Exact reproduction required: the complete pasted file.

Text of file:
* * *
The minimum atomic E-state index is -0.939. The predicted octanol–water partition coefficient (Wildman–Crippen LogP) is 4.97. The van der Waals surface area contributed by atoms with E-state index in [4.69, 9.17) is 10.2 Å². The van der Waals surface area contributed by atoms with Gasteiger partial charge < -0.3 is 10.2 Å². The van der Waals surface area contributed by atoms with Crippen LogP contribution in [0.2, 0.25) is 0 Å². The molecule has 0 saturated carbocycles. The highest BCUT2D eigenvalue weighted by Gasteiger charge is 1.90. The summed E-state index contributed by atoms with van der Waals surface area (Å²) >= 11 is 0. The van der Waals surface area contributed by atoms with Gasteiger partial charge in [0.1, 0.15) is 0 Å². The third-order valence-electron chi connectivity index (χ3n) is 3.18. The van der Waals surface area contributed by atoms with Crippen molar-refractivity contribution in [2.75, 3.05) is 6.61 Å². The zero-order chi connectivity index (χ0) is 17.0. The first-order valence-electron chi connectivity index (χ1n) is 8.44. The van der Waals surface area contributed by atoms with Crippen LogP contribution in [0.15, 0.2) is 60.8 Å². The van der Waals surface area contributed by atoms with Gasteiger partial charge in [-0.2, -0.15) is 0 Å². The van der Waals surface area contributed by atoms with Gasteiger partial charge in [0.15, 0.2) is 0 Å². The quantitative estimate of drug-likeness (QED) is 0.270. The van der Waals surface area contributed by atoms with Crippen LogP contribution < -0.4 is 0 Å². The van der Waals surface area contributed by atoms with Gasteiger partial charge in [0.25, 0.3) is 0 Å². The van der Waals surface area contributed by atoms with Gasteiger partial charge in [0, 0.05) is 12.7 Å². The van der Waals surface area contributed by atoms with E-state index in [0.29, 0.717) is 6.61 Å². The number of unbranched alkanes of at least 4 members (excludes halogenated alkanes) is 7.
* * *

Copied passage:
The minimum atomic E-state index is -0.939. The predicted octanol–water partition coefficient (Wildman–Crippen LogP) is 4.97. The van der Waals surface area contributed by atoms with E-state index in [4.69, 9.17) is 10.2 Å². The van der Waals surface area contributed by atoms with Gasteiger partial charge < -0.3 is 10.2 Å². The van der Waals surface area contributed by atoms with Crippen LogP contribution in [0.2, 0.25) is 0 Å². The molecule has 0 saturated carbocycles. The highest BCUT2D eigenvalue weighted by Gasteiger charge is 1.90. The summed E-state index contributed by atoms with van der Waals surface area (Å²) >= 11 is 0. The van der Waals surface area contributed by atoms with Gasteiger partial charge in [0.1, 0.15) is 0 Å². The third-order valence-electron chi connectivity index (χ3n) is 3.18. The van der Waals surface area contributed by atoms with Crippen molar-refractivity contribution in [2.75, 3.05) is 6.61 Å². The zero-order chi connectivity index (χ0) is 17.0. The first-order valence-electron chi connectivity index (χ1n) is 8.44. The van der Waals surface area contributed by atoms with Crippen LogP contribution in [0.15, 0.2) is 60.8 Å². The van der Waals surface area contributed by atoms with Gasteiger partial charge in [-0.2, -0.15) is 0 Å². The van der Waals surface area contributed by atoms with Gasteiger partial charge in [0.15, 0.2) is 0 Å². The quantitative estimate of drug-likeness (QED) is 0.270. The van der Waals surface area contributed by atoms with Crippen LogP contribution < -0.4 is 0 Å². The van der Waals surface area contributed by atoms with Gasteiger partial charge in [0.25, 0.3) is 0 Å². The van der Waals surface area contributed by atoms with Gasteiger partial charge in [0, 0.05) is 12.7 Å². The van der Waals surface area contributed by atoms with E-state index in [0.29, 0.717) is 6.61 Å². The number of unbranched alkanes of at least 4 members (excludes halogenated alkanes) is 7.